This week, the Bowery Capital team hosted Mark Birch, an Enterprise Sales Executive at Stack Overflow, to discuss "Leveraging Internal Champions." Stack Overflow is the world's largest and most trusted community for software developers. A question and answer website for professional and enthusiast programmers, Stack Overflow caters to developers and provides a forum for learning, knowledge sharing, and career advancement. The Company also provides enterprise customers with a powerful database to reach out to a targeted talent pool as well as package reports for corporate customers. Mark joined us in the studio to discuss ways of leveraging internal champions during the enterprise sales cycle. He reflects upon his experiences at Stack Overflow, as well as his background as the Founder of the Enterprise Sales Forum, a 10,000 person global B2B sales community of enterprise sales professions. As a part of our discussion of leveraging internal champions, Mark discusses the process of identifying, coaching, and providing digestible information to internal champions. He also provides insights into the ways that champions can assist with mapping a purchasing path within organization and providing insight into the segments within the business where gaps may emerge. We conclude the discussion identifying best practices and identifying scenarios in which you build credibility and avoid the painful "stall, evade, quiet" cycle of losing a champion.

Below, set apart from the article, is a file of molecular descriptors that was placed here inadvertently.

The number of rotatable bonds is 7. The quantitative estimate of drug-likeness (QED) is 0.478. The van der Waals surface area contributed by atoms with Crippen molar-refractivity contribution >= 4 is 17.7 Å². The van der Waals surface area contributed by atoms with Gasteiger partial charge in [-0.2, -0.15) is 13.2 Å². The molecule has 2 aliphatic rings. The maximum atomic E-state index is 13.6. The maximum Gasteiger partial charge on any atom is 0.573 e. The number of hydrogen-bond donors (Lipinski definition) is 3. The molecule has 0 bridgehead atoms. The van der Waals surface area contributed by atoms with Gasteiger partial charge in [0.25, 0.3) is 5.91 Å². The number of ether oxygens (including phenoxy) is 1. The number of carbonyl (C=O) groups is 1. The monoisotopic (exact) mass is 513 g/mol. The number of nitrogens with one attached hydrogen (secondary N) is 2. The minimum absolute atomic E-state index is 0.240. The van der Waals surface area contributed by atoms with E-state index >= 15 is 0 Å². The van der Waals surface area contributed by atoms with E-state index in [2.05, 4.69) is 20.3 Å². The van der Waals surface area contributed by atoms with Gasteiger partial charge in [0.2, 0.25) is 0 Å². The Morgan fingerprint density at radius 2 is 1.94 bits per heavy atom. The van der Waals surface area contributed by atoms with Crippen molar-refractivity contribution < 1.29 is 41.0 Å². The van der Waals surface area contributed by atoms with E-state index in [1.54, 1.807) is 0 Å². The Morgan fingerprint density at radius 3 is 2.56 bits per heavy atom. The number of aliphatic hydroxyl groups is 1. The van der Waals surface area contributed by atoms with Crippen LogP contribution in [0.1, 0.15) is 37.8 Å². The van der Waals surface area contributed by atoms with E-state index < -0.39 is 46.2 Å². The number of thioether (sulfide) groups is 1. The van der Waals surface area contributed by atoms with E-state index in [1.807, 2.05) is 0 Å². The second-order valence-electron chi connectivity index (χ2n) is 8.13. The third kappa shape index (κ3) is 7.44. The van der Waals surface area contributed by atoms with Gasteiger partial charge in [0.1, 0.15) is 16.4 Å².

This week, the Bowery Capital team hosted Michael Katz, CEO and co-founder of mParticle, to discuss "Creating Engineering Urgency During Your Sales Cycle." mParticle provides a single API to connect a company's entire marketing stack, giving customers the freedom and flexibility to build a modern data infrastructure to reduce the complexity of multiple API connections. The Company's technology offers customers access to up to 150 (and growing) different APIs, creating turnkey data connections and providing enterprise-grade security while improving market outcomes and maximizing IT productivity. Trusted by many of the world's leading brands, including Airbnb, Spotify, Jet, EA, and Gilt, mParticle offers a single customer view and the ability to quickly test and coordinate marketing engagements across vendors.